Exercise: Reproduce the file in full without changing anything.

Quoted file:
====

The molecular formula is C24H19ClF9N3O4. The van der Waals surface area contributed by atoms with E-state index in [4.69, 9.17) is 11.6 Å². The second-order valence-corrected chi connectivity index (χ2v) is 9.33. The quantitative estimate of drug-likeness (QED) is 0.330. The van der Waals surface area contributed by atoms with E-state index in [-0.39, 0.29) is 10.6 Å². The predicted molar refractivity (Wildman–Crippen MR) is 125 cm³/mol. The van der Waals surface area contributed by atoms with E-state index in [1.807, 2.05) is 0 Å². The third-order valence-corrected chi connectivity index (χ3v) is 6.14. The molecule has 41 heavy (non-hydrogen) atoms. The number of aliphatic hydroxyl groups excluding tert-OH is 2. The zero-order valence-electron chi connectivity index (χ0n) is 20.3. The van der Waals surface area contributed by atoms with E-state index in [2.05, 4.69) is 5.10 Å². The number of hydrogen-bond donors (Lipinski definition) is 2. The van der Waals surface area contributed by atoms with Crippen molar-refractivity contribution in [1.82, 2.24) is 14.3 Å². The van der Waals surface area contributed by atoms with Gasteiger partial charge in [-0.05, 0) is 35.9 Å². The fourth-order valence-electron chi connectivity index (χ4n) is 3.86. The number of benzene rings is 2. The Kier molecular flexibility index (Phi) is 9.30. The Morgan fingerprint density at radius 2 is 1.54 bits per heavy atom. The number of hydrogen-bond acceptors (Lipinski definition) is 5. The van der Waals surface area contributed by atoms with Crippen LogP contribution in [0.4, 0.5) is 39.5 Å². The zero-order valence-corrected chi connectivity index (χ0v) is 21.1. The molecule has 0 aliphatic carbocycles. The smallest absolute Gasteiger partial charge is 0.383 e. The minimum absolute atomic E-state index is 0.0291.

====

The molecular formula is C24H19ClF9N3O4. The van der Waals surface area contributed by atoms with E-state index in [4.69, 9.17) is 11.6 Å². The second-order valence-corrected chi connectivity index (χ2v) is 9.33. The quantitative estimate of drug-likeness (QED) is 0.330. The van der Waals surface area contributed by atoms with E-state index in [-0.39, 0.29) is 10.6 Å². The predicted molar refractivity (Wildman–Crippen MR) is 125 cm³/mol. The van der Waals surface area contributed by atoms with E-state index in [1.807, 2.05) is 0 Å². The third-order valence-corrected chi connectivity index (χ3v) is 6.14. The molecule has 41 heavy (non-hydrogen) atoms. The number of aliphatic hydroxyl groups excluding tert-OH is 2. The zero-order valence-electron chi connectivity index (χ0n) is 20.3. The van der Waals surface area contributed by atoms with E-state index in [2.05, 4.69) is 5.10 Å². The number of hydrogen-bond donors (Lipinski definition) is 2. The van der Waals surface area contributed by atoms with Crippen molar-refractivity contribution in [1.82, 2.24) is 14.3 Å². The van der Waals surface area contributed by atoms with Gasteiger partial charge in [-0.05, 0) is 35.9 Å². The fourth-order valence-electron chi connectivity index (χ4n) is 3.86. The number of benzene rings is 2. The Kier molecular flexibility index (Phi) is 9.30. The Morgan fingerprint density at radius 2 is 1.54 bits per heavy atom. The number of hydrogen-bond acceptors (Lipinski definition) is 5. The van der Waals surface area contributed by atoms with Crippen LogP contribution in [0.4, 0.5) is 39.5 Å². The zero-order valence-corrected chi connectivity index (χ0v) is 21.1. The molecule has 0 aliphatic carbocycles. The smallest absolute Gasteiger partial charge is 0.383 e. The minimum absolute atomic E-state index is 0.0291.